Comment: Ten myths concerning nuclear power

Sellafield nuclear power plant has been producing power for decades. Picture: Getty ImagesSellafield nuclear power plant has been producing power for decades. Picture: Getty Images
Sellafield nuclear power plant has been producing power for decades. Picture: Getty Images
Fruits of modern technology in power plants should be embraced for the good of all, says Keith Burns

Civil nuclear power’s historical links with nuclear weapons (and Chernobyl, Fukushima and suchlike) colours our perceptions of this important source of energy. We don’t eschew high explosives for their many valuable uses because they can kill people when abused. We keep driving cars despite the daily death toll.

The fruits of technology always present us with the Faustian dilemma of use for good or evil. The safe application of knowledge depends on the effectiveness of democracy, regulation and governance. Civil nuclear power suffers from its unfamiliarity to the public. This needs correcting by its promoters and by those in a position to influence public attitudes; they need to engage effectively with the public and encourage nuclear opponents to adopt an objective approach to the evidence.

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1. Too dangerous? Objective examination of accident statistics for all fuels for deaths per unit of energy transformed shows that civil nuclear power generation has the best safety record. That includes the consequences of Chernobyl and Fukushima.

2. Causes cancer? Risks of cancer due to exposure to radiological hazards from civil nuclear power are extremely low, much lower than the risks from granite in Aberdeen, or from the use of diagnostic and therapeutic radioactivity in medicine (risks which are still heavily outweighed by the benefits). Scientists recognise that nuclear radiation limits are actually set lower than necessary.

3. Vulnerable to terrorism? Terrorists have many far easier targets than nuclear power plant. Why should they waste their limited resources on the toughest nut to crack? If they penetrated the multiple lines of defence at a civil nuclear plant, they would still be faced with the extraordinary difficulty of handling nuclear material or of creating anything other than minor damage with commercial, but not safety consequences.

4. No solution to waste disposal? Solutions to storage of high level nuclear waste are under construction in Scandinavia. The volumes of nuclear waste produced for the energy we need are very small. Your lifetime’s energy requirement would produce nuclear waste about the size of a large dinner plate. Much of it can be reprocessed to create further useful fuel, so it’s better to keep it together in a well-protected store until we decide to use it to produce more electricity, for example using fast reactors.

5. Too expensive? Independent Department of Energy and Climate Change cost comparisons for 2018 show nuclear at 65–85 £/MWh, compared with all other sources above 75 £/MWh. Electricity in France is much cheaper than elsewhere in Europe because of nuclear dominance.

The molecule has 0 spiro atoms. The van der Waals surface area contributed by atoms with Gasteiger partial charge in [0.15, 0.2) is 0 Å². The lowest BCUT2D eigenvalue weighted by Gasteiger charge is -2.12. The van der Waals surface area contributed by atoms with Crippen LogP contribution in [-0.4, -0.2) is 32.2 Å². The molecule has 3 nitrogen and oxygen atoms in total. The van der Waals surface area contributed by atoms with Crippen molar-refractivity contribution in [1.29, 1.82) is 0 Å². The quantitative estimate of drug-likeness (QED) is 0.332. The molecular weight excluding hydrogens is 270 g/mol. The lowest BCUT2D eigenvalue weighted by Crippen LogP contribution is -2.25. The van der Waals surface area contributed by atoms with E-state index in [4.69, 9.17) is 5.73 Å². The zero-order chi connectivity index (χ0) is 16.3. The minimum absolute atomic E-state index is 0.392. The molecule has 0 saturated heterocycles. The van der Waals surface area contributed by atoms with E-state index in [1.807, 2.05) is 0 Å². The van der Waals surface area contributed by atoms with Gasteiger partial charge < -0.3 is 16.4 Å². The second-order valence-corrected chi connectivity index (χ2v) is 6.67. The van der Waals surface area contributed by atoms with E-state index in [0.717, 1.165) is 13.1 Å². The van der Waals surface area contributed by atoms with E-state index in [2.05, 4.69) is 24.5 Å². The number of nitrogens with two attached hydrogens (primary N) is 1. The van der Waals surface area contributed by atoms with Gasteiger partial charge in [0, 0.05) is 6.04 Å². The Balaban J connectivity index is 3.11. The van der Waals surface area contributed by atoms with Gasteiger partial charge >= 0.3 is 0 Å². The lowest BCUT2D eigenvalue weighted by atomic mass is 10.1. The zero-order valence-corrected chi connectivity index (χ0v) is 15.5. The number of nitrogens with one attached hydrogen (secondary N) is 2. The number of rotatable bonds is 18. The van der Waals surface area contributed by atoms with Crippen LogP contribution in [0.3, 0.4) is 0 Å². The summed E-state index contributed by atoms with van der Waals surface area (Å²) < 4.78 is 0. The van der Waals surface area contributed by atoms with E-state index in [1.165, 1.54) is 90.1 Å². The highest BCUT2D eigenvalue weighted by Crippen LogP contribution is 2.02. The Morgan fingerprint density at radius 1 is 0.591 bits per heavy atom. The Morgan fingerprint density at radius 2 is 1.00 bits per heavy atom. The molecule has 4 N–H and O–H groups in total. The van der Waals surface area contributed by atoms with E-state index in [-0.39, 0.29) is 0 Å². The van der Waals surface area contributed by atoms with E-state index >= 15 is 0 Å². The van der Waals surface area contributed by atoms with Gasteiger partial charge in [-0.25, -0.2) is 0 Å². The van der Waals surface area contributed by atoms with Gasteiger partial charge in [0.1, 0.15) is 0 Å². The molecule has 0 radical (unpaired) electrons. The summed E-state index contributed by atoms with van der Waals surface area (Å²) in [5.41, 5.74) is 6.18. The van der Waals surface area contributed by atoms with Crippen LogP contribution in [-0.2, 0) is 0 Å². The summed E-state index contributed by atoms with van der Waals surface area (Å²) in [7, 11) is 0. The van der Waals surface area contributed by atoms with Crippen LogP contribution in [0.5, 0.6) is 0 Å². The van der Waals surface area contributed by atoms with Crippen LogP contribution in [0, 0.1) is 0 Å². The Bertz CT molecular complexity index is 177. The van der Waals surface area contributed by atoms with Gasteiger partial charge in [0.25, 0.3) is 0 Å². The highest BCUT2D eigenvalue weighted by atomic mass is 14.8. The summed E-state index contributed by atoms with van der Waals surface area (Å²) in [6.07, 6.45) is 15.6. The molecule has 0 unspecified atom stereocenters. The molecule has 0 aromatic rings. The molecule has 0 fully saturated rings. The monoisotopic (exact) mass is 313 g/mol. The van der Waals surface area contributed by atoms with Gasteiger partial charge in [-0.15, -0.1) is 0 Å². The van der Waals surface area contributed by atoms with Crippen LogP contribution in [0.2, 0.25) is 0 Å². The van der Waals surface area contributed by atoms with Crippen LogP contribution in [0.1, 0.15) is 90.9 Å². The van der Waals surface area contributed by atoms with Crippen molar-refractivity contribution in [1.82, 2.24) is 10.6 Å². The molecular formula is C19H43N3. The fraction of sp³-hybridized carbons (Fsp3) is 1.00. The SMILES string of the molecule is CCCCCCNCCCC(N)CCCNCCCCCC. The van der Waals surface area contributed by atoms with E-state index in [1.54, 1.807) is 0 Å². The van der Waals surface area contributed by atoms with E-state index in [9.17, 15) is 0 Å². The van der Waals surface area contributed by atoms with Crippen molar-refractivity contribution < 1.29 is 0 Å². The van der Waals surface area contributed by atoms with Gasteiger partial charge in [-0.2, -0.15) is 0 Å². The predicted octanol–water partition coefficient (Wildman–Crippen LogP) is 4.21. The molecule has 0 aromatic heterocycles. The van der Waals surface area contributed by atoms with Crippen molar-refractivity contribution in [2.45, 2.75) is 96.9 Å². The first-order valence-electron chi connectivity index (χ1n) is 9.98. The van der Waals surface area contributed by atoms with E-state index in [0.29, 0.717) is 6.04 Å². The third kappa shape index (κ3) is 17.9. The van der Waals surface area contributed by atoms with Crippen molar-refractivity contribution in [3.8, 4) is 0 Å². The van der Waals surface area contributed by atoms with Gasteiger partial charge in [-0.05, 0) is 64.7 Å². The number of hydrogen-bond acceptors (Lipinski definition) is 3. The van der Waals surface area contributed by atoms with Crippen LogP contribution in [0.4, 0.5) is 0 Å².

6. Unnecessary; and safer alternatives? The relative complexity of converting nuclear fuel into electricity makes it wise to consider simpler alternatives where they exist. When nuclear power can be displaced by easier alternatives at a reasonable price, then that is the time to phase it out. In the meantime, nuclear power makes sense. Methods of generation that cannot become competitive in the market are unlikely to be used long-term. We should continue to develop nuclear power because even longer-term resources may emerge from nuclear.

7. Resources of nuclear fuel are limited? Uranium sources will far outlast the likely period of need and current oil and gas reserves. Before we run out of these, new technology is likely to have delivered promising alternatives: renewables; fusion; and all those discoveries we can’t even imagine, yet. At present, the proportion of available energy that power stations extract from uranium is very small, this will improve progressively as new reactor designs evolve. The abundance of thorium as an alternative fuel for nuclear reactors makes this resource effectively limitless.

8. Weapons proliferation? This must be managed through international inspections and regulation, and reuse of weapons-grade material. Nuclear fuel is easy to detect. Significant proportions of nuclear “waste” are already recycled into nuclear fuel for electricity. The USA has bought substantial quantities of old Soviet military waste and converted it into electricity, thereby reducing the risk of legacy weapons material getting into the wrong hands. The substantial quantity of plutonium stored at Sellafield can readily be converted to electricity, and the UK government has a US proposal to provide that capability. This would also help towards reducing potential sources of weapons grade material.

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9. The technology is obsolete? There are many alternative designs under development around the world. All of these are progressively building in more passive safety features.

10. You think it doesn’t make sense? On a whole-life analysis carbon emissions are much lower than its competitors; the real evidence on safety and cost is clearly favourable; the operating record for reliability is impressive.

New nuclear build is about to take off.

Do you still think it doesn’t make sense?

• Keith Burns is a member of Scientific Alliance Scotland: